New Jersey is on track to award financial aid to more college undergrads than ever before, including millions to "dreamers," students who were brought to the country illegally as children.

State financial aid data from the fall 2019 semester shows 85,172 students will receive state financial aid this academic year, representing more than a 12% increase over last academic year, according to the Higher Education Student Assistance Authority (HESAA).

Among eligible students, 1,044 New Jersey "dreamers" received a collective total of $3.37 million in state financial aid in the first term of the academic year, the HESAA announced.

That's more than double the fall 2018 semester, when 513 "New Jersey Dreamers" received $1.6 million in state financial aid.

Under a law signed by Gov. Phil Murphy in May 2018, eligible New Jersey Dreamers can apply for need-based, state-funded financial aid.

To qualify, students met all income requirements, scholastic achievement criteria, and deadlines for state aid, in addition to the following extra requirements:
- they attended a New Jersey high school for at least three years
- they graduated from a New Jersey high school or received the equivalent of an NJ high school diploma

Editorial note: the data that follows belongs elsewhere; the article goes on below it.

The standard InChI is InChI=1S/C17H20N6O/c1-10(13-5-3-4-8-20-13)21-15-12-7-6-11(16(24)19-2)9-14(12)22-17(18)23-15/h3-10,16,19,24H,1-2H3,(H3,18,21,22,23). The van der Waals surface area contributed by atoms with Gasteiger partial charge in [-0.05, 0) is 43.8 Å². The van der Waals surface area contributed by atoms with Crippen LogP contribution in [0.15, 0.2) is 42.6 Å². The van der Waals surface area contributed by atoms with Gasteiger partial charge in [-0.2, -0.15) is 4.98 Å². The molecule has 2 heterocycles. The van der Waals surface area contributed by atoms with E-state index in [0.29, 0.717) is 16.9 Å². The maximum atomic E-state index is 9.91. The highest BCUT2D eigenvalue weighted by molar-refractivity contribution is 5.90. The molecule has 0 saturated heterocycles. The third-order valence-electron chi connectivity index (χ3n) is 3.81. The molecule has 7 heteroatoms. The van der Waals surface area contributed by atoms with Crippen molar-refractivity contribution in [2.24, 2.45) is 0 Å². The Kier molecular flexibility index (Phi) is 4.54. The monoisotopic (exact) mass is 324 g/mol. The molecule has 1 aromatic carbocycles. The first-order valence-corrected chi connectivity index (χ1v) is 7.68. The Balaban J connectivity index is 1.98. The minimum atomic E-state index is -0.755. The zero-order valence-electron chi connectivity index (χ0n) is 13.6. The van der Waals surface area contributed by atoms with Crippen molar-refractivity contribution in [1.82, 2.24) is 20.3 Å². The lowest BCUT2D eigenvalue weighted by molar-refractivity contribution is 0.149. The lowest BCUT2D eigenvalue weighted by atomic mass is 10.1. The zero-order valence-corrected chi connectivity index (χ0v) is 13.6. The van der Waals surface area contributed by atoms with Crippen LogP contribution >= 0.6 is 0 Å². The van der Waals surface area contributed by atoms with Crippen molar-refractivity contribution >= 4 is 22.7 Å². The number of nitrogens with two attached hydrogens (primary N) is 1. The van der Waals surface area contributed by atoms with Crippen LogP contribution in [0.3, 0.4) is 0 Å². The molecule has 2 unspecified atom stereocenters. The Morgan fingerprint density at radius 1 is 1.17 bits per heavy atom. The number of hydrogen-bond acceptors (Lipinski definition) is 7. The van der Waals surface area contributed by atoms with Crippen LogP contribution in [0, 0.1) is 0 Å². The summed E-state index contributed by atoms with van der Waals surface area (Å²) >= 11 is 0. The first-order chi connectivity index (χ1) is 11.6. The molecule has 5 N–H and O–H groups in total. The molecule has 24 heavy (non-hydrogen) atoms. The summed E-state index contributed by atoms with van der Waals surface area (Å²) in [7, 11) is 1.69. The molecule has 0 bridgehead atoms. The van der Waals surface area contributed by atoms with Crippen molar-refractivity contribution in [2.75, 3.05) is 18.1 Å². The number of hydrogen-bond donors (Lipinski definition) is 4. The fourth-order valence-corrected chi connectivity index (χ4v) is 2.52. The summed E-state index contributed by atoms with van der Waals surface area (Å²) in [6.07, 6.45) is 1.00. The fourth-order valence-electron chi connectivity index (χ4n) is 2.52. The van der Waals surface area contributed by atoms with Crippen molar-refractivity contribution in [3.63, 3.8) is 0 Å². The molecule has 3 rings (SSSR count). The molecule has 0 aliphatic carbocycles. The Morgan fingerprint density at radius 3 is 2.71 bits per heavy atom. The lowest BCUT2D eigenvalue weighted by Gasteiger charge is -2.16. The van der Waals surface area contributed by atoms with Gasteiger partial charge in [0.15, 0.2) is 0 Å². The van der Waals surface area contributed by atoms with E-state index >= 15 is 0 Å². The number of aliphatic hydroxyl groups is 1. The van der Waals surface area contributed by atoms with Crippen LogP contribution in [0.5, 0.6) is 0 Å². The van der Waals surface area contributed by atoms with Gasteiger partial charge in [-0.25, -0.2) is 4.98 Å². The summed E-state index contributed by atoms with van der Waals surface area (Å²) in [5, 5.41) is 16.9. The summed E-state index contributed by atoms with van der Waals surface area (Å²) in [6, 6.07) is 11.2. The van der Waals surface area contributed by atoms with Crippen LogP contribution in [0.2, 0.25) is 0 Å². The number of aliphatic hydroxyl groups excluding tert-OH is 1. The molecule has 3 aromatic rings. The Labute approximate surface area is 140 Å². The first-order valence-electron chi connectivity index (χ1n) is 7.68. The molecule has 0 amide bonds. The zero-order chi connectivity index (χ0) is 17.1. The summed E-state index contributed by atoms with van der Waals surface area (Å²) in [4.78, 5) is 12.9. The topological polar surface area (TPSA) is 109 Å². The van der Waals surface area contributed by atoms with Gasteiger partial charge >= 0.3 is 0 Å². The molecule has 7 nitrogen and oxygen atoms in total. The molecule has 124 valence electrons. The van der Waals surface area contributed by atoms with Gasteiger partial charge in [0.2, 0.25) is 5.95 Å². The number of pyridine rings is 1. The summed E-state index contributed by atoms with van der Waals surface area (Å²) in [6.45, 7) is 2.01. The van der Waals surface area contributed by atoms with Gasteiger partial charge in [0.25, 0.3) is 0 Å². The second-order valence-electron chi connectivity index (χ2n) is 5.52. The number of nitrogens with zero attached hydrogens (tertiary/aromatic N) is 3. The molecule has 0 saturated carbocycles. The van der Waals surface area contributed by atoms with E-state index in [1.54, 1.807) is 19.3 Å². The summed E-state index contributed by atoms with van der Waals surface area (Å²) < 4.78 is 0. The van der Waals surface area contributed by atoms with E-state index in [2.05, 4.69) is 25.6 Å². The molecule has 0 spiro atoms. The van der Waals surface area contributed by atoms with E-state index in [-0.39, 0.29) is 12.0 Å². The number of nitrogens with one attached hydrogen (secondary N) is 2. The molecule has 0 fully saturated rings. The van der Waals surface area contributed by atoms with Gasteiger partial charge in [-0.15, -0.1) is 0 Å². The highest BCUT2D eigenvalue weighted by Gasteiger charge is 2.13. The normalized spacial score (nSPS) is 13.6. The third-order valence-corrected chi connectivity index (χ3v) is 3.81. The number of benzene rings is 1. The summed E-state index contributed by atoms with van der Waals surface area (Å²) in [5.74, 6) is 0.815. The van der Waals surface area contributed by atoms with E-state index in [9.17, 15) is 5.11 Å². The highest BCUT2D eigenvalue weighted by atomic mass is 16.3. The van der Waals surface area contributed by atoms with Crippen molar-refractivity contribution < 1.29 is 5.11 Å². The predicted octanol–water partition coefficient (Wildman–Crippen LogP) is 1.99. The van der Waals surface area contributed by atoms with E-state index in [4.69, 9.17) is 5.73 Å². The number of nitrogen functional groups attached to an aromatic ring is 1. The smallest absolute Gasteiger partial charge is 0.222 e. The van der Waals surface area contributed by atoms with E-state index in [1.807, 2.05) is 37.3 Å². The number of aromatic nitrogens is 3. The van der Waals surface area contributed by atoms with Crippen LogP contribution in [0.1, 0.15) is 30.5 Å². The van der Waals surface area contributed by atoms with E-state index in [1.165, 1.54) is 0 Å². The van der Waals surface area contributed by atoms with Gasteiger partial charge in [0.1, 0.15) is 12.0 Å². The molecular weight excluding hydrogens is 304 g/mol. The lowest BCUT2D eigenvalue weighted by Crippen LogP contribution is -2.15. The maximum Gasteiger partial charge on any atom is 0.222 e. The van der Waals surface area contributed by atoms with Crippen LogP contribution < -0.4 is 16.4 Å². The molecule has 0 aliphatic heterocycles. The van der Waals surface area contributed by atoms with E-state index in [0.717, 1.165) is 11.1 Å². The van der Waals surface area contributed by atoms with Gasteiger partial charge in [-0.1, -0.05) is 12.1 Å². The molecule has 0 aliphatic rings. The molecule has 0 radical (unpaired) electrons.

- male students registered for Selective Service
- they filed an affidavit stating that they applied to legalize their immigration status, or will file an application as soon as eligible to do so.

HESAA Executive Director David Socolow said that such investment in students is "crucial to building NJ’s economy" through a talented workforce for the state.

The largest amount of aid was distributed in fall 2019 through the state’s Tuition Aid Grant program, as $226 million went to nearly 71,000 students. Another $4.5 million in part-time TAG awards went to more than 6,000 part-time students at county colleges.

Socolow said the Tuition Aid Grant program is a significant support to college students, as almost one-third of all full-time undergraduates in NJ are receiving some aid through TAG. The program helps pay for college tuition at a NJ institution, based on family need.

He said one of the major roadblocks that stops students from finishing college is, unsurprisingly, affordability.

Another $9.7 million was distributed to more than 7,600 students as tuition-free Community College Opportunity Grants, according to the HESAA report.

The CCOG program is in its first full academic year at all 18 county colleges across New Jersey, after being launched as a pilot program in the spring 2019 semester. Students from families with adjusted gross incomes between zero to $65,000 are eligible to receive CCOG scholarships, filling in any gaps remaining after other grants and scholarships, to cover tuition and approved educational fees.

According to the HESAA report, early data appears to show that program is assisting eligible community college students with attempting more credits per semester, thus reducing their time to degree completion and increasing their chances of success.

"By helping with tuition, we can get more students to the finish line, more to the graduation stage, and ultimately boost the strength of the New Jersey economy," Socolow said.

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